Free to follow God towards the things and people that matter to him.
“What should you do about this?”
And this is what God calls you and me towards today!
To discover freedom through humility.
Humility is confidence in Who God is and who God says I am – no more, no less.
Our circumstances – high or low – they don’t define us.
We’re not living for the crowds.
We’re living for the One who first loved us, the One who will never abandon us, the One who
calls us to love our enemies.
“How can we all live this out together?”
What if we knew humility in this way?
What if we didn’t put ourselves down, what if we didn’t need to put others down?
What if we stopped the toxic cycles of cancel culture and learned heathy conflict and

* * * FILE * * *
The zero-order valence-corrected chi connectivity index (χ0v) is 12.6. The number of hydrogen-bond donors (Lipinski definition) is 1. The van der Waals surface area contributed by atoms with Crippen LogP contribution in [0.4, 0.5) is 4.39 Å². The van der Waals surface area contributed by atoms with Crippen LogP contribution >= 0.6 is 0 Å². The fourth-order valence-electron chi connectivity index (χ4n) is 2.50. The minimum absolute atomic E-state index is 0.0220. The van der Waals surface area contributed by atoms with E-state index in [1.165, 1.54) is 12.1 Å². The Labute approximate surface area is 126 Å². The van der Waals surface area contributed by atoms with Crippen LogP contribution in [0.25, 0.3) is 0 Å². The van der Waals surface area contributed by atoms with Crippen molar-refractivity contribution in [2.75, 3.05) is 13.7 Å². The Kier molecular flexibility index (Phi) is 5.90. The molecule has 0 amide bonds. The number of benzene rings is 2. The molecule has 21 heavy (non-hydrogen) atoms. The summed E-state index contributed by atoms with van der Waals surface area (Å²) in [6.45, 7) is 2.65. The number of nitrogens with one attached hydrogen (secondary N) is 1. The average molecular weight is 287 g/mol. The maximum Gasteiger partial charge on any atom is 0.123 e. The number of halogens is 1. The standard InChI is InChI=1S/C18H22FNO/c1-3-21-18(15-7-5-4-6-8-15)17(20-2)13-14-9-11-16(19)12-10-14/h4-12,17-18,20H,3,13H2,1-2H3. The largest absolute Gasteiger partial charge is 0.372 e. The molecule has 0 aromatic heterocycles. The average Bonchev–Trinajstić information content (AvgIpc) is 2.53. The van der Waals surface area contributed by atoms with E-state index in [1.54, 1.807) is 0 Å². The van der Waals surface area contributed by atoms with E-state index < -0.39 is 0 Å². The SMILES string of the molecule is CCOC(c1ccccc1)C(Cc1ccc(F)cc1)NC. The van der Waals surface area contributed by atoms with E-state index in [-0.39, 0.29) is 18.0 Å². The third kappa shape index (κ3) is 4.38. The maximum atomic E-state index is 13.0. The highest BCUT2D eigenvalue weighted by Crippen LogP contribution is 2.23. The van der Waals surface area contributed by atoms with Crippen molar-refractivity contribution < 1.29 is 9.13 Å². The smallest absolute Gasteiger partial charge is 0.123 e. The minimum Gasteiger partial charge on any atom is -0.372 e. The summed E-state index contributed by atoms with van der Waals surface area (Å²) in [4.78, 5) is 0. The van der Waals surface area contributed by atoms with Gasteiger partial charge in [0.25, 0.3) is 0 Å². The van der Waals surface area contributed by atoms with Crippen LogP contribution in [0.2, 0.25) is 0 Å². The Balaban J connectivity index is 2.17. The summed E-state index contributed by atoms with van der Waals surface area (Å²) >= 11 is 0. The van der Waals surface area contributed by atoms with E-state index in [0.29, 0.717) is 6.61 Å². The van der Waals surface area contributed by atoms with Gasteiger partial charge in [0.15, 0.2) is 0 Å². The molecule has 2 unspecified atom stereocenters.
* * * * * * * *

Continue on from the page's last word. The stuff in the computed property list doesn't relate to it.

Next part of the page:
What if God settled our constant need to prove ourselves, whether it’s our overinflated ego or
our under inflated ego?
The kingdom of God is here, lifting each and every one of us here.
But it’s a kingdom that requires us to lay down our own kingdoms.
Will you open up your heart to let God teach you humility?
If there’s a reminder or a warning that you’re hearing from God today, will you respond to it?
Will you learn the way of God?
Friends, if we all said yes and lived this out,
Imagine what kind of life change we would see.
Dysfunction doesn’t need to have the final say in your life and in your relationships.
Shame doesn’t need to weigh you down, no matter what you’ve done or what’s happened to
You truly can love your enemies, just like Daniel does.
A humble person has nothing to lose, but a proud person stands to lose everything.
When you humble yourself, you can hold your head up high in confidence
Because it’s God who lifts you up
Without the need to prop yourself up,
You’re free to be a conduit of healing, of love, of freedom.
Let’s be people of humility this year and throughout our lives.
People who are confident in who God is and who God says they are – no more, no less.